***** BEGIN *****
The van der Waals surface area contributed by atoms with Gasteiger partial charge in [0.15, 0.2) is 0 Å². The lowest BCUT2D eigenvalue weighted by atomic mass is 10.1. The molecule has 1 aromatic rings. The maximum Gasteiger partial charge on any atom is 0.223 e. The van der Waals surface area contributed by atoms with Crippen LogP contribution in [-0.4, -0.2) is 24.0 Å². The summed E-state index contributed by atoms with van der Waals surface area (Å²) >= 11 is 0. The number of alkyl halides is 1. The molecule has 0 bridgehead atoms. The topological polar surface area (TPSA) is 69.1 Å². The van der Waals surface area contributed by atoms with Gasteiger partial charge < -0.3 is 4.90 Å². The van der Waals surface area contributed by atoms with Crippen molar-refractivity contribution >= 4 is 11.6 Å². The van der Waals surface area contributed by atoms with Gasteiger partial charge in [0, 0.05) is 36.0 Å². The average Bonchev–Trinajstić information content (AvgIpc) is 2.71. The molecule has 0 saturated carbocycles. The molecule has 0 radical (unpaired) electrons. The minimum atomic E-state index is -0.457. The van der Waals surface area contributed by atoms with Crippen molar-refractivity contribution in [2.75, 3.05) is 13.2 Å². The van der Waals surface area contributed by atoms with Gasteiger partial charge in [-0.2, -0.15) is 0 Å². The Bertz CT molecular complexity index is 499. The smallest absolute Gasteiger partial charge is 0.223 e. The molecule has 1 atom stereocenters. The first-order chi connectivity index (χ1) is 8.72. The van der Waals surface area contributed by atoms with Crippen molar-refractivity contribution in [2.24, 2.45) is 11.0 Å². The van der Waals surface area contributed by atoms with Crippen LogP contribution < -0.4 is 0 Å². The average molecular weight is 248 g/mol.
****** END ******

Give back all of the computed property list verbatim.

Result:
The van der Waals surface area contributed by atoms with Gasteiger partial charge in [0.15, 0.2) is 0 Å². The lowest BCUT2D eigenvalue weighted by atomic mass is 10.1. The molecule has 1 aromatic rings. The maximum Gasteiger partial charge on any atom is 0.223 e. The van der Waals surface area contributed by atoms with Crippen LogP contribution in [-0.4, -0.2) is 24.0 Å². The summed E-state index contributed by atoms with van der Waals surface area (Å²) >= 11 is 0. The number of alkyl halides is 1. The molecule has 0 bridgehead atoms. The topological polar surface area (TPSA) is 69.1 Å². The van der Waals surface area contributed by atoms with Gasteiger partial charge < -0.3 is 4.90 Å². The van der Waals surface area contributed by atoms with Crippen molar-refractivity contribution >= 4 is 11.6 Å². The van der Waals surface area contributed by atoms with Gasteiger partial charge in [0, 0.05) is 36.0 Å². The average Bonchev–Trinajstić information content (AvgIpc) is 2.71. The molecule has 0 saturated carbocycles. The molecule has 0 radical (unpaired) electrons. The minimum atomic E-state index is -0.457. The van der Waals surface area contributed by atoms with Crippen molar-refractivity contribution in [2.75, 3.05) is 13.2 Å². The van der Waals surface area contributed by atoms with Gasteiger partial charge in [-0.2, -0.15) is 0 Å². The Bertz CT molecular complexity index is 499. The smallest absolute Gasteiger partial charge is 0.223 e. The molecule has 1 atom stereocenters. The first-order chi connectivity index (χ1) is 8.72. The van der Waals surface area contributed by atoms with Crippen molar-refractivity contribution in [2.24, 2.45) is 11.0 Å². The van der Waals surface area contributed by atoms with Crippen LogP contribution < -0.4 is 0 Å². The average molecular weight is 248 g/mol.